Why do you have so many Bibles?

Aside from the fact that I want them, they all have a purpose. First of all, there are a variety of translations. So having different translations is necessary if I want to compare translations. But why have multiples copies of any one translation? Some are to study, some are to read, some are to mark up, some are to preach from, and some are to just enjoy because I like how they look on my desk or a shelf. Also, I can’t bring myself to throw Bibles away. Unless I’ve given them away I have every Bible I’ve ever gotten.

And that’ll do it for the most common questions I get asked about my library.

B”H

Phil Long (@Plong42) Reviews my Book

Phil Long as reviewed my book Christology in Review over at his blog Reading Acts. It’s a favorable review—thanks be to God—but Phil was surprised to see that I didn’t review the Michael Bird edited How God Became Jesus. To be honest, I’m surprised that I haven’t reviewed it either. I read it when it first came out and I began a post (which I believe is still in my drafts) summarizing each chapter but for some reason I never got around to finishing it. It’s been so long since I’ve read the book that I’ll have to go back and read it again!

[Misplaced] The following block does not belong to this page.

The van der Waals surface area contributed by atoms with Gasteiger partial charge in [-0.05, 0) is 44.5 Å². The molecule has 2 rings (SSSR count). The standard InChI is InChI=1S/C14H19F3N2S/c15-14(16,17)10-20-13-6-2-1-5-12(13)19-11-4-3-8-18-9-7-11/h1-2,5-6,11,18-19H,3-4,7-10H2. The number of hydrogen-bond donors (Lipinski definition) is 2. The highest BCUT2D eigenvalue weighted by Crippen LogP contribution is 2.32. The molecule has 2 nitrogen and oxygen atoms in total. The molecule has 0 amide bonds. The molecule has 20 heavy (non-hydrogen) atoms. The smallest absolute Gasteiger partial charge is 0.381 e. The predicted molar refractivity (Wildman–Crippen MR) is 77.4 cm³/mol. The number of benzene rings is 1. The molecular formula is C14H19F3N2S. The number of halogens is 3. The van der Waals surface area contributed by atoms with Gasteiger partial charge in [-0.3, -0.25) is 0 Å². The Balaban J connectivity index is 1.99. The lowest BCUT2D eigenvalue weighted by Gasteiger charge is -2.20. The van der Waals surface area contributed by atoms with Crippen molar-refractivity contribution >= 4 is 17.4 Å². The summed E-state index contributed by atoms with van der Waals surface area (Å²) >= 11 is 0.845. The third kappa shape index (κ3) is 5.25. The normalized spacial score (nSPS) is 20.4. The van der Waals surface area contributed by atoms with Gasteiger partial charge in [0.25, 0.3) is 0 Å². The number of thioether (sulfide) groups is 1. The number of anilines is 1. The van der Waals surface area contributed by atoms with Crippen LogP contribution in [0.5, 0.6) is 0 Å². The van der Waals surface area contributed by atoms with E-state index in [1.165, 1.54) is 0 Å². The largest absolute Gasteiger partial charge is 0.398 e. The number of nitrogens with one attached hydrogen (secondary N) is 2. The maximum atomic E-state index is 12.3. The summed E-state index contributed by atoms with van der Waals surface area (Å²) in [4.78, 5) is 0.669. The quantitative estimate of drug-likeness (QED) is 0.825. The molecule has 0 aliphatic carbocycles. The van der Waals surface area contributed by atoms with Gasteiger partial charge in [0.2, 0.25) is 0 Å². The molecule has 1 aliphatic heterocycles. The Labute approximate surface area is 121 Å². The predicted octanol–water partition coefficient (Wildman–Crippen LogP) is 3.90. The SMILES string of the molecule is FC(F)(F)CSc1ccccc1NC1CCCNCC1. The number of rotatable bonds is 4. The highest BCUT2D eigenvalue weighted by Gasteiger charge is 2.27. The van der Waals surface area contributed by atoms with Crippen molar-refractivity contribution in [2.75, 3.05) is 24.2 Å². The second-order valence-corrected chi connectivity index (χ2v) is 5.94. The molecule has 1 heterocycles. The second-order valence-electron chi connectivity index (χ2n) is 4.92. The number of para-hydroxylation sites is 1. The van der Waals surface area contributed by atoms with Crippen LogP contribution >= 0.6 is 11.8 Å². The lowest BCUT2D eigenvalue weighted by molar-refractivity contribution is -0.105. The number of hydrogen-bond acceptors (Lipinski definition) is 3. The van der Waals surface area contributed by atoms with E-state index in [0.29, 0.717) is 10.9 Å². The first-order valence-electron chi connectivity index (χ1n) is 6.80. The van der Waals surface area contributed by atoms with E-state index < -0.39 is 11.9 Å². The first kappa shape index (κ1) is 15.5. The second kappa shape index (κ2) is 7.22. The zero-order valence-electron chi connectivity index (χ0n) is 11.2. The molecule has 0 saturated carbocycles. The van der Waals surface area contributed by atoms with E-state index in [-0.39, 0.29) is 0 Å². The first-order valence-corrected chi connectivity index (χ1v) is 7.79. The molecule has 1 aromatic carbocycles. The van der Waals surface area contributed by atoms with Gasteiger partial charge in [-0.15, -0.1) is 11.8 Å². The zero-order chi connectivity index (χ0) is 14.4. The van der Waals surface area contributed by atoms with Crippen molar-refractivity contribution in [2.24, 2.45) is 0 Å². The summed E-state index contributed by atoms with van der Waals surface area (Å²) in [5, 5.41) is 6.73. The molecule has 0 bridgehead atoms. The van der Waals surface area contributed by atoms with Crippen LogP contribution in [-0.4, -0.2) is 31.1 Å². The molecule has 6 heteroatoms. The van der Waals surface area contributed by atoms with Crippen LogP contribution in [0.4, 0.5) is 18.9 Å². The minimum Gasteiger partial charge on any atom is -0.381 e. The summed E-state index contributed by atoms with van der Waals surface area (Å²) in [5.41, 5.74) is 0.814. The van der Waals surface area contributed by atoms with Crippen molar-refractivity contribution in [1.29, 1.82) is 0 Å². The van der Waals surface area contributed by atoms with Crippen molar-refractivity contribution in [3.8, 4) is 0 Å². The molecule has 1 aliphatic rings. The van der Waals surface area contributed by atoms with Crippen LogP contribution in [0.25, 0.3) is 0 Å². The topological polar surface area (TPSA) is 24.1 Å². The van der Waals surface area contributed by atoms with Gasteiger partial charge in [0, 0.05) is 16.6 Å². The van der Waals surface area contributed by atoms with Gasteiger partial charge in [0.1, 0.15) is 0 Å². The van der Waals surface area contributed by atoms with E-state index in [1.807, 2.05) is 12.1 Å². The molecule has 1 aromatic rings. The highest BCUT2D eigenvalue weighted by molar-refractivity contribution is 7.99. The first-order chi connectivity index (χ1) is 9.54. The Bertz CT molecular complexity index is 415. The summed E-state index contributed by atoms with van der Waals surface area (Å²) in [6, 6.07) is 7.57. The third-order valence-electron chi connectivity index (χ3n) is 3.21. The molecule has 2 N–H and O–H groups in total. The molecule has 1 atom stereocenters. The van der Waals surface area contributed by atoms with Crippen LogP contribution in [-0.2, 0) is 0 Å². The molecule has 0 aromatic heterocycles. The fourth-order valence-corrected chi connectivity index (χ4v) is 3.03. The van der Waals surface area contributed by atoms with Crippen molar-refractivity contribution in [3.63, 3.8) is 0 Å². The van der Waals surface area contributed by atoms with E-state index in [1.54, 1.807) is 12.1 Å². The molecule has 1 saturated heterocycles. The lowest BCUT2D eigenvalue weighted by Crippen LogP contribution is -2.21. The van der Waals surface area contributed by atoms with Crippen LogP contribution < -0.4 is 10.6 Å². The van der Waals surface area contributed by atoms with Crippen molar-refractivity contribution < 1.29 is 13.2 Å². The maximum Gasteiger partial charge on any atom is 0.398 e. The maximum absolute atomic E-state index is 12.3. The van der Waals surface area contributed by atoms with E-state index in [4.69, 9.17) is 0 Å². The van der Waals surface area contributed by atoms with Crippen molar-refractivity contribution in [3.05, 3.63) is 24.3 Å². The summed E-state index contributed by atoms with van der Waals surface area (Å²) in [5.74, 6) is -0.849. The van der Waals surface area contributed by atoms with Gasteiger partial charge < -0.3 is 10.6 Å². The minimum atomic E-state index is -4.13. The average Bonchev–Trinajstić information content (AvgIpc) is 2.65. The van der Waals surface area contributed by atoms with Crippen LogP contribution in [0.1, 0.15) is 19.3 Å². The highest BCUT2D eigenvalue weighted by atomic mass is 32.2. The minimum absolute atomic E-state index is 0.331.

Thanks to Phil for taking the time to read and review the book. I have produced a corrected edition in which I have fixed all of the typographical errors I spotted in the original version. I also fixed the format, which I wasn’t happy with in the original version. It looks and feels much more like a real book now. I’ll be sending Phil a copy of the update when they come in. I’d also note that I’ve added 2 other reviews to this corrected edition and a bibliography of the books reviewed. The latter became necessary since I removed the bibliographic details from the reviews themselves.

I’ll post on all that another time.

B”H